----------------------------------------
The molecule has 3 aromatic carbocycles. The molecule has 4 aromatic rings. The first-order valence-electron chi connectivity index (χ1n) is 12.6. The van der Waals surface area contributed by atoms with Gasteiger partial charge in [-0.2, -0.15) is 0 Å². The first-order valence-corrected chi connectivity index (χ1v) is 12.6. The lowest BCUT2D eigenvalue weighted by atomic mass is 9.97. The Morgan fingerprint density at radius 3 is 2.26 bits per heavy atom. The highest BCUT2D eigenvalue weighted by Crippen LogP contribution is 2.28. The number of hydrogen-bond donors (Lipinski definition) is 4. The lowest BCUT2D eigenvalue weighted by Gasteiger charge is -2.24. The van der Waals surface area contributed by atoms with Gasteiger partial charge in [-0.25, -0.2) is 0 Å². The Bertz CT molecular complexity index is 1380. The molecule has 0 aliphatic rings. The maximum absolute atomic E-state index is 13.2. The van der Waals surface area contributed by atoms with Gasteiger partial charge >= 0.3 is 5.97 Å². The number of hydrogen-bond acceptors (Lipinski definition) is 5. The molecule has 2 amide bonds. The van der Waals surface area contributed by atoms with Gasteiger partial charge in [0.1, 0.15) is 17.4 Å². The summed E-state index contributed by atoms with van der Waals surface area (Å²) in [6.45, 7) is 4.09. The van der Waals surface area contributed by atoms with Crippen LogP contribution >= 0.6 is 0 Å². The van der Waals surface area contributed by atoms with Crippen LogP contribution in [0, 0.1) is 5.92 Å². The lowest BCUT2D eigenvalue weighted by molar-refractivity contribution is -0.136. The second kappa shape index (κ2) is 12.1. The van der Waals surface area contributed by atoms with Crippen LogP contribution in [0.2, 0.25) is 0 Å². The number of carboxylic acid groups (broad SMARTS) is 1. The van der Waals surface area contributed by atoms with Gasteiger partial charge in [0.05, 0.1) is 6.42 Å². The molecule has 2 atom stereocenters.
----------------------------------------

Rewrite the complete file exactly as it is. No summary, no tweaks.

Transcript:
The molecule has 3 aromatic carbocycles. The molecule has 4 aromatic rings. The first-order valence-electron chi connectivity index (χ1n) is 12.6. The van der Waals surface area contributed by atoms with Gasteiger partial charge in [-0.2, -0.15) is 0 Å². The first-order valence-corrected chi connectivity index (χ1v) is 12.6. The lowest BCUT2D eigenvalue weighted by atomic mass is 9.97. The Morgan fingerprint density at radius 3 is 2.26 bits per heavy atom. The highest BCUT2D eigenvalue weighted by Crippen LogP contribution is 2.28. The number of hydrogen-bond donors (Lipinski definition) is 4. The lowest BCUT2D eigenvalue weighted by Gasteiger charge is -2.24. The van der Waals surface area contributed by atoms with Gasteiger partial charge in [-0.25, -0.2) is 0 Å². The Bertz CT molecular complexity index is 1380. The molecule has 0 aliphatic rings. The maximum absolute atomic E-state index is 13.2. The van der Waals surface area contributed by atoms with Gasteiger partial charge >= 0.3 is 5.97 Å². The number of hydrogen-bond acceptors (Lipinski definition) is 5. The molecule has 2 amide bonds. The van der Waals surface area contributed by atoms with Gasteiger partial charge in [0.1, 0.15) is 17.4 Å². The summed E-state index contributed by atoms with van der Waals surface area (Å²) in [6.45, 7) is 4.09. The van der Waals surface area contributed by atoms with Crippen LogP contribution >= 0.6 is 0 Å². The van der Waals surface area contributed by atoms with Crippen LogP contribution in [0, 0.1) is 5.92 Å². The lowest BCUT2D eigenvalue weighted by molar-refractivity contribution is -0.136. The second kappa shape index (κ2) is 12.1. The van der Waals surface area contributed by atoms with Crippen LogP contribution in [0.2, 0.25) is 0 Å². The number of carboxylic acid groups (broad SMARTS) is 1. The van der Waals surface area contributed by atoms with Gasteiger partial charge in [0.05, 0.1) is 6.42 Å². The molecule has 2 atom stereocenters.